FFME.Windows 4.2.330

FFME is an advanced WPF MediaElement alternative. While the standard MediaElement uses DirectX (DirectShow) for media playback, FFME uses FFmpeg to read and decode audio and video.

Install-Package FFME.Windows -Version 4.2.330
dotnet add package FFME.Windows --version 4.2.330
<PackageReference Include="FFME.Windows" Version="4.2.330" />
For projects that support PackageReference, copy this XML node into the project file to reference the package.
paket add FFME.Windows --version 4.2.330
The NuGet Team does not provide support for this client. Please contact its maintainers for support.

How to use FFME

In order to use the FFME MediaElement control, you will need to setup a folder with FFmpeg binaries and point to it from your application code.
Here are the steps:

  1. You can build your own FFmpeg shared binaries or download a compatible build from the wonderful Zeranoe FFmpeg Builds site: (https://ffmpeg.zeranoe.com/).
  2. Your FFmpeg build (see the bin folder) should have 3 exe files and a number of dll files and must match your app's architecture (32-bit or 64-bit). Copy all of them to a folder such as (c:\ffmpeg)
  3. Within you application's startup code (Main method), set Unosquare.FFME.Library.FFmpegDirectory = @"path to ffmpeg binaries from the previous step";.
  4. Use the FFME MediaElement control as any other WPF control!
    For example: In your MainForm.xaml, add the namespace: xmlns:ffme="clr-namespace:Unosquare.FFME;assembly=ffme.win"
    And then add the FFME control your window: <ffme:MediaElement x:Name="Media" Background="Gray" LoadedBehavior="Play" UnloadedBehavior="Manual" />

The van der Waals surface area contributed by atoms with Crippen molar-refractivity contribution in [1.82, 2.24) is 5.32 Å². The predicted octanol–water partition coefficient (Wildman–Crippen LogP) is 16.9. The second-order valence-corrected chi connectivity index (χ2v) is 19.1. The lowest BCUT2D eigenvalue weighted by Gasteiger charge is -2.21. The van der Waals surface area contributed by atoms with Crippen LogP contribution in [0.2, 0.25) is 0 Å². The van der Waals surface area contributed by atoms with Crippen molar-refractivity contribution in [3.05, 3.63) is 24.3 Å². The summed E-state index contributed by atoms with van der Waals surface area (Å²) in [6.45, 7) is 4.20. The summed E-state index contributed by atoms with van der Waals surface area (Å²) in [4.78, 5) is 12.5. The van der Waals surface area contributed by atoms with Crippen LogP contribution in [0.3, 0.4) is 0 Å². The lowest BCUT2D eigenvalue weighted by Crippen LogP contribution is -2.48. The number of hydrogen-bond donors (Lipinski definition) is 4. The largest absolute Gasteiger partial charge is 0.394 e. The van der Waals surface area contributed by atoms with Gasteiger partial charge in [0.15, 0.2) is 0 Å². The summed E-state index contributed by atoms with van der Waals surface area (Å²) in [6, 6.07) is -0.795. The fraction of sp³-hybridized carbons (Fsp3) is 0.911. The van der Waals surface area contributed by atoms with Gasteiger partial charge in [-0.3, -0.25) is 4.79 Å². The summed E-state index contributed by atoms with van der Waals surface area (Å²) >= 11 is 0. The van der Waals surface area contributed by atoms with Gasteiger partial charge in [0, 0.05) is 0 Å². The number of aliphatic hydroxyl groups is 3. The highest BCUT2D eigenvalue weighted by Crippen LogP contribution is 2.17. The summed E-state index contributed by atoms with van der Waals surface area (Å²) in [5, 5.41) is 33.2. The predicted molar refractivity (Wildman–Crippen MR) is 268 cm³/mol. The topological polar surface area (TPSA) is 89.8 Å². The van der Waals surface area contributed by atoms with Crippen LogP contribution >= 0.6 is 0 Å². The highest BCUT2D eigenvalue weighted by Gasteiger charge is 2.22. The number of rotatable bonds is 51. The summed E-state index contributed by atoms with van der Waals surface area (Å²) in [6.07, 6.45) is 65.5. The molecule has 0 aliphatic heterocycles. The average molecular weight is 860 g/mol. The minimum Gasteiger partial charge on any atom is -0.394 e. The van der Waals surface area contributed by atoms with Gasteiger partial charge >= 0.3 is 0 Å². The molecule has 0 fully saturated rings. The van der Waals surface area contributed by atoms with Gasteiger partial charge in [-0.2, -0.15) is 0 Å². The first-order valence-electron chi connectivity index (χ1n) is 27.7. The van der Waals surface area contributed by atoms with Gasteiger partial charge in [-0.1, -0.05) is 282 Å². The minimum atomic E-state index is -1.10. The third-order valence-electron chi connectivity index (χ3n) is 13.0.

To play files or streams, call the asyncrhonous Open method: await Media.Open(new Uri(@"c:\your-file-here"));

Happy coding!
Mario, Unosquare and the FFME contributors.

How to use FFME

In order to use the FFME MediaElement control, you will need to setup a folder with FFmpeg binaries and point to it from your application code.
Here are the steps:

  1. You can build your own FFmpeg shared binaries or download a compatible build from the wonderful Zeranoe FFmpeg Builds site: (https://ffmpeg.zeranoe.com/).
  2. Your FFmpeg build (see the bin folder) should have 3 exe files and a number of dll files and must match your app's architecture (32-bit or 64-bit). Copy all of them to a folder such as (c:\ffmpeg)
  3. Within you application's startup code (Main method), set Unosquare.FFME.Library.FFmpegDirectory = @"path to ffmpeg binaries from the previous step";.
  4. Use the FFME MediaElement control as any other WPF control!
    For example: In your MainForm.xaml, add the namespace: xmlns:ffme="clr-namespace:Unosquare.FFME;assembly=ffme.win"
    And then add the FFME control your window: <ffme:MediaElement x:Name="Media" Background="Gray" LoadedBehavior="Play" UnloadedBehavior="Manual" />
    To play files or streams, call the asyncrhonous Open method: await Media.Open(new Uri(@"c:\your-file-here"));

Happy coding!
Mario, Unosquare and the FFME contributors.

Release Notes

This is a release package of the Floyd Engine build referencing bindings to FFmpeg version 4.2.0
     This package does not contain the required FFmpeg binaries. Please refer to the following URL for instructions on how to obtain the binaries: https://github.com/unosquare/ffmediaelement
     Release details: https://github.com/unosquare/ffmediaelement/milestone/14?closed=1

This package is not used by any popular GitHub repositories.

Version History

Version Downloads Last updated
4.2.330 313 12/28/2019
4.2.320 566 11/16/2019
4.1.310 2,587 7/1/2019
4.1.300 1,177 4/19/2019
4.1.290 318 3/31/2019
4.1.280 2,055 3/17/2019
4.0.270 6,254 9/24/2018
4.0.260 1,127 6/3/2018
4.0.250 758 5/20/2018
3.4.240 685 4/25/2018
3.4.230 890 3/29/2018
3.4.220 478 3/7/2018
3.4.210 437 2/19/2018
3.4.200 512 2/3/2018
3.4.0.2-rc1 303 2/1/2018
3.4.0.2-b9 323 1/18/2018
3.4.0.2-b7 433 1/8/2018
3.4.0.2-b6 518 12/14/2017
3.4.0.2-b5 311 12/12/2017
3.4.0.2-b4 308 12/12/2017
3.4.0.2-b3 334 12/11/2017
3.4.0.2-b2 264 12/11/2017